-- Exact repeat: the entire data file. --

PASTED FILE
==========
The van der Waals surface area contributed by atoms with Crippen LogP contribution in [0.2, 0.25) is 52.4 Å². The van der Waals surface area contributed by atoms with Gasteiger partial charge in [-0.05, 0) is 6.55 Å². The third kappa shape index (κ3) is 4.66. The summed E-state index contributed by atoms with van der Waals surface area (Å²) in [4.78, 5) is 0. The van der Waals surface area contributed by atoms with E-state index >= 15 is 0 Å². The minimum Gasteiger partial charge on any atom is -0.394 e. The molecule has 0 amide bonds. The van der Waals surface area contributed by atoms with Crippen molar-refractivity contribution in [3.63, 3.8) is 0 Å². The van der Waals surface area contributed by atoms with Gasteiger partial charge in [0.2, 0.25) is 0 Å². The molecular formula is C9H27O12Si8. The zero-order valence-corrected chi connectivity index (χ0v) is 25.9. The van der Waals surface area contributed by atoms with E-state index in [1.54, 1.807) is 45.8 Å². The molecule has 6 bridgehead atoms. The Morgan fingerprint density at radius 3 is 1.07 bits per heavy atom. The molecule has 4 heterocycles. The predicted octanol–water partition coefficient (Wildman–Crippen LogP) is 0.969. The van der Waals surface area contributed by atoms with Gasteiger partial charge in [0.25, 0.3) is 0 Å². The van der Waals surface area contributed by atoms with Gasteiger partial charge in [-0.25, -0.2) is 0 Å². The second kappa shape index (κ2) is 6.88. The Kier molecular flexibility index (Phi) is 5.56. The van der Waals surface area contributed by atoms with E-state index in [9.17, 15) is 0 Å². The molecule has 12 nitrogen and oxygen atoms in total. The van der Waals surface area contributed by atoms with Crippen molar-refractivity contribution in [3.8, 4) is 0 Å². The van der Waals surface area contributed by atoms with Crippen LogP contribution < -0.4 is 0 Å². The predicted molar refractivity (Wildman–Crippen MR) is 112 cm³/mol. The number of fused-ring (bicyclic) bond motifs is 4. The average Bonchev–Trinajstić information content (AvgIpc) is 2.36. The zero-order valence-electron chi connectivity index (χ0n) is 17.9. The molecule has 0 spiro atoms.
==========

The van der Waals surface area contributed by atoms with Crippen LogP contribution in [0.2, 0.25) is 52.4 Å². The van der Waals surface area contributed by atoms with Gasteiger partial charge in [-0.05, 0) is 6.55 Å². The third kappa shape index (κ3) is 4.66. The summed E-state index contributed by atoms with van der Waals surface area (Å²) in [4.78, 5) is 0. The van der Waals surface area contributed by atoms with E-state index >= 15 is 0 Å². The minimum Gasteiger partial charge on any atom is -0.394 e. The molecule has 0 amide bonds. The van der Waals surface area contributed by atoms with Crippen molar-refractivity contribution in [3.63, 3.8) is 0 Å². The van der Waals surface area contributed by atoms with Gasteiger partial charge in [0.2, 0.25) is 0 Å². The molecular formula is C9H27O12Si8. The zero-order valence-corrected chi connectivity index (χ0v) is 25.9. The van der Waals surface area contributed by atoms with E-state index in [1.54, 1.807) is 45.8 Å². The molecule has 6 bridgehead atoms. The Morgan fingerprint density at radius 3 is 1.07 bits per heavy atom. The molecule has 4 heterocycles. The predicted octanol–water partition coefficient (Wildman–Crippen LogP) is 0.969. The van der Waals surface area contributed by atoms with Gasteiger partial charge in [0.25, 0.3) is 0 Å². The van der Waals surface area contributed by atoms with Gasteiger partial charge in [-0.25, -0.2) is 0 Å². The second kappa shape index (κ2) is 6.88. The Kier molecular flexibility index (Phi) is 5.56. The van der Waals surface area contributed by atoms with E-state index in [9.17, 15) is 0 Å². The molecule has 12 nitrogen and oxygen atoms in total. The van der Waals surface area contributed by atoms with Crippen molar-refractivity contribution in [3.8, 4) is 0 Å². The van der Waals surface area contributed by atoms with Crippen LogP contribution < -0.4 is 0 Å². The predicted molar refractivity (Wildman–Crippen MR) is 112 cm³/mol. The number of fused-ring (bicyclic) bond motifs is 4. The average Bonchev–Trinajstić information content (AvgIpc) is 2.36. The zero-order valence-electron chi connectivity index (χ0n) is 17.9. The molecule has 0 spiro atoms.